"He has erected a multitude of New Offices, and sent hither swarms of Officers to harass our people, and eat out their substance."

    "He has affected to render the Military independent of and superior to the Civil power."

    "For depriving us, in many cases, of the benefits of Trial by Jury"

    It's all there in the D.O.I ladies and gents, which I consider to be a more important peice of America than the constitution. Maybe we should just change the date on it and send it right to Washington.
  • by bonch (38532) on Saturday February 08, 2003 @07:31PM (#5261009)
    1. too political? the protection of the rights of a citizenry from the power of the state is nothing if not political. it can't be anything but political!

    My point is that I feel the ACLU is too left-wing and takes cases based on political positioning rather than whether or not any rights are actually being trampled.

    2. if you aren't willing to defend the civil liberties of those who you disagree with (or disagree with you) then you're probably not committed to the concept in the first place.

    Forgive me for thinking the ACLU's efforts could be better spent on more important matters than chasing after Christmas references or protecting the pro-molestation literature of NAMBLA. There are limits to everything.

    3. state sponsorship of christmas is an explicit support for one religion by the u.s. government. "congress shall make no law respecting an establishment of religion" and so on. if you are an american citizen you should read jefferson's treatise on this issue (the letter to the danbury baptists [loc.gov]) to get the full grok on the seperation of church and state.

    I'm fully aware of the issue. When the ACLU goes after elementary schools legally threatening them if they don't chance their little calendars to mention "Winter Break" instead of "Christmas Break," I wonder what the ACLU's priorities really are. Not only is it ridiculous to start with, but everybody knows the break is for Christmas anyway. Whose rights were being stomped because they got school days off for Christmas break? Surely there are much more important issues the ACLU needs to be spending its money and effort on than something so silly that children don't even regard it as a problem--only their uptight ACLU parents do. I dislike the overdone victimization mindset organizations like the ACLU endorse. Just my opinion.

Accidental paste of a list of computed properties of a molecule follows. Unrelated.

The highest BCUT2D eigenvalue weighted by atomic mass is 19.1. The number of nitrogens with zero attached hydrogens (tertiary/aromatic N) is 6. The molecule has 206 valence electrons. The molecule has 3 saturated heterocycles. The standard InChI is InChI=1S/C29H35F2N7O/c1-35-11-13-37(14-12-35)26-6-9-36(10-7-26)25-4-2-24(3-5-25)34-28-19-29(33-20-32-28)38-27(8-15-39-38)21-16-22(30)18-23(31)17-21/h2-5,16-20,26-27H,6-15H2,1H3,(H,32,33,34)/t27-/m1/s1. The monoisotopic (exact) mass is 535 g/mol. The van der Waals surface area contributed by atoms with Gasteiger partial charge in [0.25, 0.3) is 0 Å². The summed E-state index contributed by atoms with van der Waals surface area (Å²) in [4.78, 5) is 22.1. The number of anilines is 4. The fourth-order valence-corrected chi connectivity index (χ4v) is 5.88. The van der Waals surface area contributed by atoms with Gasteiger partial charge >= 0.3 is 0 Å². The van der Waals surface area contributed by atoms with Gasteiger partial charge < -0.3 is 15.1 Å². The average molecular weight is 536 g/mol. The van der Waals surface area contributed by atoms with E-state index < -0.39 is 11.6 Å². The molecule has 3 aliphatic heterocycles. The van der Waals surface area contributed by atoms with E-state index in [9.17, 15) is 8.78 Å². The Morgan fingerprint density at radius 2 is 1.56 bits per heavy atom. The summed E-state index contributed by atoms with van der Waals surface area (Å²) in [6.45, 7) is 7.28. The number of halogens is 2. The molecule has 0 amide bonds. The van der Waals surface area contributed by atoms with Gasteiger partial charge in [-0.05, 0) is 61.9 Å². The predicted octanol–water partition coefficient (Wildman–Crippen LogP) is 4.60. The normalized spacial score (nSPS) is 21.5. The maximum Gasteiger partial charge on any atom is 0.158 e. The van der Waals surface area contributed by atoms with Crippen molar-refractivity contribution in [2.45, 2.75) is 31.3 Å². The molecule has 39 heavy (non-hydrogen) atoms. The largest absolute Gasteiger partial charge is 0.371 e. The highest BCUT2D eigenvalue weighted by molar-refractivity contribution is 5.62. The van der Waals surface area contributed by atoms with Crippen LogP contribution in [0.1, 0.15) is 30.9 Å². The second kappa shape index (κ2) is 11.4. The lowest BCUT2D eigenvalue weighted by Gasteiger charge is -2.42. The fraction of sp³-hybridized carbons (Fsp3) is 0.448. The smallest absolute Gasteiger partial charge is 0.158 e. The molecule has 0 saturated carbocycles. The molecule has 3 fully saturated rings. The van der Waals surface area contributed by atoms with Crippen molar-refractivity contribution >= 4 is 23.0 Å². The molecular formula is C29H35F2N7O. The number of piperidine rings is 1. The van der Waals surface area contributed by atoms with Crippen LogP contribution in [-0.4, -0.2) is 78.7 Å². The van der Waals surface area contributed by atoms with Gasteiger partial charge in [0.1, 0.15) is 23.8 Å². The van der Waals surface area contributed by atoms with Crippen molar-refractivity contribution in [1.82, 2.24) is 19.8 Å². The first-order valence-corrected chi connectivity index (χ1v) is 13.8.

• by trolman (648780) on Saturday February 08, 2003 @08:07PM (#5261197) Journal
    It is obvious that the terrorist are winning.
    People are staying home.
    Police are wearing military style uniforms (and acting like the military).
    The National Guard is being deployed on a regular basis.
    The public is mostly pacified with mindless teebee news and news shows.
    And now the US Constitution is being used as toliet paper by the Congress.
    Today Iran compared the USA to the old USSR.

    I for one do not take this sitting down and hollar loudly; First to the local news opinion section. Then if bad enough I just write to the editors and let them have an ear full. Then I write Congress but a letter in the local media has much more effect than a letter to the person you didn't vote for last election.

    Do something, anything would be good.

  • Re:I can only hope (Score:2, Insightful)

    by Guppy06 (410832) on Saturday February 08, 2003 @09:23PM (#5261541)
    "And yet she didn't"

    What's this? Why, look, it's a soapbox!

    What exactly were you expecting? She is a United States Senator. This means she can do whatever she damn well pleases for six years. Anything. Until those six years are up, she can only really be held accountable by (get this) other senators. Heck, 9 times out of 10 she can't even be arrested!